In 2005, our group described for the first time the structural characterization at the atomic scale of bioactive glasses and the influence of the glasses’ nanostructure in their reactivity in simulated body fluids. In that study, two bioactive sol-gel glasses with composition 80%SiO2
–20%CaO and 80%SiO2
(in mol-%) were characterized by High-Resolution Transmission Electron Microscopy (HRTEM). Such characterization revealed unknown features of the glasses’ structure at the local scale that allowed the understanding of their different in vitro behaviors as a consequence of the presence or absence of P2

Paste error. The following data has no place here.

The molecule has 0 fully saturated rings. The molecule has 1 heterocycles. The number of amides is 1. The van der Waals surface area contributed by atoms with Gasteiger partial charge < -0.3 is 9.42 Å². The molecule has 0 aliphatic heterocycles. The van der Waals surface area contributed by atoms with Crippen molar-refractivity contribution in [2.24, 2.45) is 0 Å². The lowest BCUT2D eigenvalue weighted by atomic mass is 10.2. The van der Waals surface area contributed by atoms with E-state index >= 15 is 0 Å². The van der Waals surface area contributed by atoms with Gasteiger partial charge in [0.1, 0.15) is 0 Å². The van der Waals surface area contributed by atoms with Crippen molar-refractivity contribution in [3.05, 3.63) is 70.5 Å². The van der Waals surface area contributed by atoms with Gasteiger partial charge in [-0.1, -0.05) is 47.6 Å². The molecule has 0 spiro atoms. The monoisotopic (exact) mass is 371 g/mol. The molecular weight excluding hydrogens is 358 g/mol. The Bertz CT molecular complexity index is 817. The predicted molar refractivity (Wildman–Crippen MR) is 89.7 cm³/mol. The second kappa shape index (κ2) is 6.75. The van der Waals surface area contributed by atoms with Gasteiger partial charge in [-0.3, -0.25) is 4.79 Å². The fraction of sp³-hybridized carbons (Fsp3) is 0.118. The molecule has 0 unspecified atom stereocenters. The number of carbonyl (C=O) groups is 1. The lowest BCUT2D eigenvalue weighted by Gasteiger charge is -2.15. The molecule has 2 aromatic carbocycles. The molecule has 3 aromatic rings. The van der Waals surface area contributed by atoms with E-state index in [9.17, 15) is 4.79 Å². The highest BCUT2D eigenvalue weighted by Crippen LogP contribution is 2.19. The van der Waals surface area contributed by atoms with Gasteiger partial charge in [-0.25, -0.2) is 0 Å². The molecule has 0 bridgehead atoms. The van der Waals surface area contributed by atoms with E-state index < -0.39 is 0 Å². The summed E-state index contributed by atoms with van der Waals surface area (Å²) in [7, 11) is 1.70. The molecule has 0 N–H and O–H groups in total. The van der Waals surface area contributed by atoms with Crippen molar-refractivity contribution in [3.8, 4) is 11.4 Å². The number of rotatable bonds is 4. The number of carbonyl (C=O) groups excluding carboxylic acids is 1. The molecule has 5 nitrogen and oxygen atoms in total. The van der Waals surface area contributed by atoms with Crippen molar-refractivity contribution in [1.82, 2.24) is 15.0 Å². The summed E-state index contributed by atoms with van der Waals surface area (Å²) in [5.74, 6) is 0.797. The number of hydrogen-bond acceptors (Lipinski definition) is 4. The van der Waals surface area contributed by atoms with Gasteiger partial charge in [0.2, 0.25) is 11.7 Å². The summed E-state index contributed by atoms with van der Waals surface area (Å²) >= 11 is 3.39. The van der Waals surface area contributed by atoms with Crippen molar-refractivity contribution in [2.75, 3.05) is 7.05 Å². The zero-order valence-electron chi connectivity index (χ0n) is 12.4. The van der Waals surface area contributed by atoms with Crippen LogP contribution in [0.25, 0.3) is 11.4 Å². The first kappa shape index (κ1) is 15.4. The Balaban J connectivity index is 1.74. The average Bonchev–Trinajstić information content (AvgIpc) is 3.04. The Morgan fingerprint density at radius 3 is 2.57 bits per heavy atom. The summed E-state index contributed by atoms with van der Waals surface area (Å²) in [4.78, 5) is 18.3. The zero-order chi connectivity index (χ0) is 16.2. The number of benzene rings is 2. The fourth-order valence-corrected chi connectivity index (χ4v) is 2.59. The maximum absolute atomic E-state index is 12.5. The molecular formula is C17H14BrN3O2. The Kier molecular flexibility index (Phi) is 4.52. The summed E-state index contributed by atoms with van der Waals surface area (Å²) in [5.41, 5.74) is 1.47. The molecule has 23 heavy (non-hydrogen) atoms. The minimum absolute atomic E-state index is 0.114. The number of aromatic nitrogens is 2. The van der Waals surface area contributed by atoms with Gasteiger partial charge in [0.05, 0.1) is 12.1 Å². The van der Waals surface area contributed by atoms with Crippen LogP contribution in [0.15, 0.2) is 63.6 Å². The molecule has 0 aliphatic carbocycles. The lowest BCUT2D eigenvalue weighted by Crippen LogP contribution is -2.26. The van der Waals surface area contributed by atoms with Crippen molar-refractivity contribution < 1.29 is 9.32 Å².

. Since then, the nanostructure of numerous bioactive glasses, including melt-prepared, sol-gel derived, and mesoporous glasses, was investigated by HRTEM, Nuclear Magnetic Resonance (NMR) spectroscopy, Molecular Dynamics (MD) simulations, and other experimental techniques. These studies have shown that although glasses are amorphous solids, a certain type of short distance order, which greatly influences the in vitro and in vivo reactivity, is always present. This paper reviews the most significant advances in the understanding of bioactive glasses that took place in the last years as a result of the growing knowledge of the glasses’ nanostructure.
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